Video Games 
  • Dr. Lyle White in Assassin's Creed III starts a new life in the frontier Homestead, in order to help a couple deliver a baby (and also because the Redcoats were dragging his name through the mud back in Boston).
  • Feodor Kuchin of Infinite Space has dedicated his life to bringing medical aid to frontier planets, low-profile work that doesn't generate donations for his employer, the Medic Organization. And then events conspire to make him join up as ship's doctor to an underage adventurer.
  • Fallout: New Vegas has something of a New Old West vibe due to being a post-apocalyptic game set in the Mojave Desert. As such, any doctor you meet in smaller towns are bound to be this. A good example is Doc Mitchell, the man who manages to save your life after you get shot in the head.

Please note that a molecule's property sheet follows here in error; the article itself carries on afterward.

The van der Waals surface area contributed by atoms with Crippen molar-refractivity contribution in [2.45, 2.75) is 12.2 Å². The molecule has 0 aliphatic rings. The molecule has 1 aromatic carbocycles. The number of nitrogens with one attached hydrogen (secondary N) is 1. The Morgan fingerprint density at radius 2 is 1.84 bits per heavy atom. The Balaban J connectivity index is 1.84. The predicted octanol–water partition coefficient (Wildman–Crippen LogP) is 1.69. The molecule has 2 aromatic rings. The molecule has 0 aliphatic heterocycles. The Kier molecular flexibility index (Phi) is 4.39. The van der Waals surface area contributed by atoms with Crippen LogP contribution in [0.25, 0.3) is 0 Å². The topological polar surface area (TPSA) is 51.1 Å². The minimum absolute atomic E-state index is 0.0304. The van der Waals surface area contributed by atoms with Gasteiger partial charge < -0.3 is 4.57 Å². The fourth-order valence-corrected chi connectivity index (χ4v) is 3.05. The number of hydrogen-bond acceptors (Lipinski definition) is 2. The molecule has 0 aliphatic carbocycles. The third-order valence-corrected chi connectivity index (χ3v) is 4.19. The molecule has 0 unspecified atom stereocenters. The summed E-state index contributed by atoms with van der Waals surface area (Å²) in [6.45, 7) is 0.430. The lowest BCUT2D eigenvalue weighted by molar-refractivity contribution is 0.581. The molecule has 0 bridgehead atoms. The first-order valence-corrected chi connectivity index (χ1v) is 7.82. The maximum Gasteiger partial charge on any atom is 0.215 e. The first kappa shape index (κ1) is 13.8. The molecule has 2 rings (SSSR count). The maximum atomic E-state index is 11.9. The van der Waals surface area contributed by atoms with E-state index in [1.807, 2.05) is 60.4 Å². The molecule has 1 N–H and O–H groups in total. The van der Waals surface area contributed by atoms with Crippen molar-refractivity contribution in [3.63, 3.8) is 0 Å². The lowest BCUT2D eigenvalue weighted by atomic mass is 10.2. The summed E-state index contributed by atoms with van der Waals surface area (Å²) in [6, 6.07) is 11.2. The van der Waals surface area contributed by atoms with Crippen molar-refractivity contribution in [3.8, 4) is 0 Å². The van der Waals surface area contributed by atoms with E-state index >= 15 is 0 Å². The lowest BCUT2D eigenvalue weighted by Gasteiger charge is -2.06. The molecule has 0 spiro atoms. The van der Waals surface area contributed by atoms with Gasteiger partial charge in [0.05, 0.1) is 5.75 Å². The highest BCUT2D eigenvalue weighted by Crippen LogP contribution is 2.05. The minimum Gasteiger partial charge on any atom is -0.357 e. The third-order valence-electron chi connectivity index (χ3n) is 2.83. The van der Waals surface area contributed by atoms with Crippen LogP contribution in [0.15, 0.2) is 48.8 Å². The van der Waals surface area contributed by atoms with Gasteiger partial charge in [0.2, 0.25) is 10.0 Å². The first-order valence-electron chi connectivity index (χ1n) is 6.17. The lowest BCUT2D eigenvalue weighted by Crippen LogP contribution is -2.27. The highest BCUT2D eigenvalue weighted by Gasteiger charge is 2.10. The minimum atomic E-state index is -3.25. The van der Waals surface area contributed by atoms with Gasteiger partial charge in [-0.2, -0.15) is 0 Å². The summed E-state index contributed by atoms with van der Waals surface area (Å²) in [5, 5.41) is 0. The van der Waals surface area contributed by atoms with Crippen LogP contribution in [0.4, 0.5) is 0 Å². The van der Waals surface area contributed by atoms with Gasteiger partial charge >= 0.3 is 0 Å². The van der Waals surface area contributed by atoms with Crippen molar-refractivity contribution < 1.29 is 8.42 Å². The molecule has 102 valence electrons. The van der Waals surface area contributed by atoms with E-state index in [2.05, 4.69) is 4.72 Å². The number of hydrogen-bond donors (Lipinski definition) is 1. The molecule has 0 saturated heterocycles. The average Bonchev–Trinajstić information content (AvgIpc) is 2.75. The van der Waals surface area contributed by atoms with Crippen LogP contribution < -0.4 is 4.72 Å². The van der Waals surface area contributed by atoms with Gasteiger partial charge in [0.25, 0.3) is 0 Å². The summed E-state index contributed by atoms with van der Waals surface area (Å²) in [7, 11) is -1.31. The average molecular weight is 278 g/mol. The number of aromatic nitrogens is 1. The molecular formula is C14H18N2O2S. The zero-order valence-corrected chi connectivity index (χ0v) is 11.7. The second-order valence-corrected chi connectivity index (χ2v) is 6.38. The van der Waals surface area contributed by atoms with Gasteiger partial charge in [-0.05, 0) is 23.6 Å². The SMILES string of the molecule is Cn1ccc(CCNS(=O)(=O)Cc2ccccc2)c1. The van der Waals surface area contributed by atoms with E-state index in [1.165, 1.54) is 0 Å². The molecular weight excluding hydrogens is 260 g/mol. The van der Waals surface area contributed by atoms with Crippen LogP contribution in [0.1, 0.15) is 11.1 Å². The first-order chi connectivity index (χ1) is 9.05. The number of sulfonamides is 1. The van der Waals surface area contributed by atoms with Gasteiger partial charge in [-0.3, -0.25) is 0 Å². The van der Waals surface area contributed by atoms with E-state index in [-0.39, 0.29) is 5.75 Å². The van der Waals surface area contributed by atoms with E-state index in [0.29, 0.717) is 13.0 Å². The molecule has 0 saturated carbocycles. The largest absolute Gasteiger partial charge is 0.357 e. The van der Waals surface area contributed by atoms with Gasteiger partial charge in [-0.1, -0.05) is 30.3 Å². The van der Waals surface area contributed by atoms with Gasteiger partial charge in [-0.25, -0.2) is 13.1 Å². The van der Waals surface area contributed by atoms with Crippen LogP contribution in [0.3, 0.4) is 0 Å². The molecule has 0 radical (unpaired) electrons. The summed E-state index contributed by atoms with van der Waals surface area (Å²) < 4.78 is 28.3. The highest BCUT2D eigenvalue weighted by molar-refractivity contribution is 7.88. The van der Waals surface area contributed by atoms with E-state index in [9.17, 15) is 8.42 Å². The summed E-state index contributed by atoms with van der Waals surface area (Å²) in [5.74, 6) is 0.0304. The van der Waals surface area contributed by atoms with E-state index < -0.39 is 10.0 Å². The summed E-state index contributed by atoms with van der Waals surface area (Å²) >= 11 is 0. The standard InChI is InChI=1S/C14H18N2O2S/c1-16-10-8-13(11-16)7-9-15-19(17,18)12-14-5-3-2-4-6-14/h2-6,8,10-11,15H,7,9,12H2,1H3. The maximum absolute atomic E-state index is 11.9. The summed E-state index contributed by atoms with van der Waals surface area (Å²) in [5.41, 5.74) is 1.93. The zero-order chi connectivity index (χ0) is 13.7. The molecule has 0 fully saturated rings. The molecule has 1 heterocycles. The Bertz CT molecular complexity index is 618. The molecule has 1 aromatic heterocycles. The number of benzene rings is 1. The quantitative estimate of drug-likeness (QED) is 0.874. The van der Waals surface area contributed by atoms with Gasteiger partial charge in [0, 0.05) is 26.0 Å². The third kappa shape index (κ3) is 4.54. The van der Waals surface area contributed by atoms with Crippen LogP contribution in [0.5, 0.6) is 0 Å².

Web Video 
  • The Rural Medicine doctor in Dr Glaucomflecken is a modern embodiment of this trope: living and working in a rural and sparsely-populated community, he has to meet his patients' wide variety of medical needs with limited resources, even as the patients are reluctant to get medical attention.

    Real Life 
  • "Doc" Holliday, of Real Life and many, many fictional accounts, was a frontier dentist, but is far better known for his gambling and gunfighting. (His consumptive cough apparently tended to scare off clients.)
  • James Herriot sort of counts, working in a fairly remote and rural part of Yorkshire with sometimes limited resources. One of the partners in his practice, Tristan Farnon, is another veterinary example: He was in the Royal Army Veterinary Corps in WWII and assigned to care for mules, camel, and cattle on remote farms in India and Burma.